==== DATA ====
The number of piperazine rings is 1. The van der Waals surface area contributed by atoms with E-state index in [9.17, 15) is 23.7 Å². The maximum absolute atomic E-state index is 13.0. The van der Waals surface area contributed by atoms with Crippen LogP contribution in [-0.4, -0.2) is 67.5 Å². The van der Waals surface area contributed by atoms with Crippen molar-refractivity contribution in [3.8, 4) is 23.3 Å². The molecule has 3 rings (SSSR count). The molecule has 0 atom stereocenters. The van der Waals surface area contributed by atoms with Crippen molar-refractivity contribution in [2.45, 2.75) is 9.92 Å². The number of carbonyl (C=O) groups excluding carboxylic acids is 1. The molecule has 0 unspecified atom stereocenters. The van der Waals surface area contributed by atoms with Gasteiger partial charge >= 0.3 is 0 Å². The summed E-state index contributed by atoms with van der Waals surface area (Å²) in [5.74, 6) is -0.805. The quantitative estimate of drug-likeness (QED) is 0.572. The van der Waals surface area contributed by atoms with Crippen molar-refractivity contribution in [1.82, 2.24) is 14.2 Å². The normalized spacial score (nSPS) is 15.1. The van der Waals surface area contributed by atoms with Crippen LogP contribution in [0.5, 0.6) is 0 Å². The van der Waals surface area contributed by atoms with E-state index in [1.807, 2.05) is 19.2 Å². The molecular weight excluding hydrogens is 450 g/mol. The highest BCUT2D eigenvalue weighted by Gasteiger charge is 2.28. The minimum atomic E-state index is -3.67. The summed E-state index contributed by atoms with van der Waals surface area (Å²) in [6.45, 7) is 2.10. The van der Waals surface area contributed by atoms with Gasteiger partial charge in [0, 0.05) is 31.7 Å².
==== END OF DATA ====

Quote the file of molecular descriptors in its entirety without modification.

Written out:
The number of piperazine rings is 1. The van der Waals surface area contributed by atoms with E-state index in [9.17, 15) is 23.7 Å². The maximum absolute atomic E-state index is 13.0. The van der Waals surface area contributed by atoms with Crippen LogP contribution in [-0.4, -0.2) is 67.5 Å². The van der Waals surface area contributed by atoms with Crippen molar-refractivity contribution in [3.8, 4) is 23.3 Å². The molecule has 3 rings (SSSR count). The molecule has 0 atom stereocenters. The van der Waals surface area contributed by atoms with Crippen molar-refractivity contribution in [2.45, 2.75) is 9.92 Å². The number of carbonyl (C=O) groups excluding carboxylic acids is 1. The molecule has 0 unspecified atom stereocenters. The van der Waals surface area contributed by atoms with Gasteiger partial charge >= 0.3 is 0 Å². The summed E-state index contributed by atoms with van der Waals surface area (Å²) in [5.74, 6) is -0.805. The quantitative estimate of drug-likeness (QED) is 0.572. The van der Waals surface area contributed by atoms with Crippen molar-refractivity contribution in [1.82, 2.24) is 14.2 Å². The normalized spacial score (nSPS) is 15.1. The van der Waals surface area contributed by atoms with Crippen LogP contribution in [0.5, 0.6) is 0 Å². The van der Waals surface area contributed by atoms with E-state index in [1.807, 2.05) is 19.2 Å². The molecular weight excluding hydrogens is 450 g/mol. The highest BCUT2D eigenvalue weighted by Gasteiger charge is 2.28. The minimum atomic E-state index is -3.67. The summed E-state index contributed by atoms with van der Waals surface area (Å²) in [6.45, 7) is 2.10. The van der Waals surface area contributed by atoms with Gasteiger partial charge in [0, 0.05) is 31.7 Å².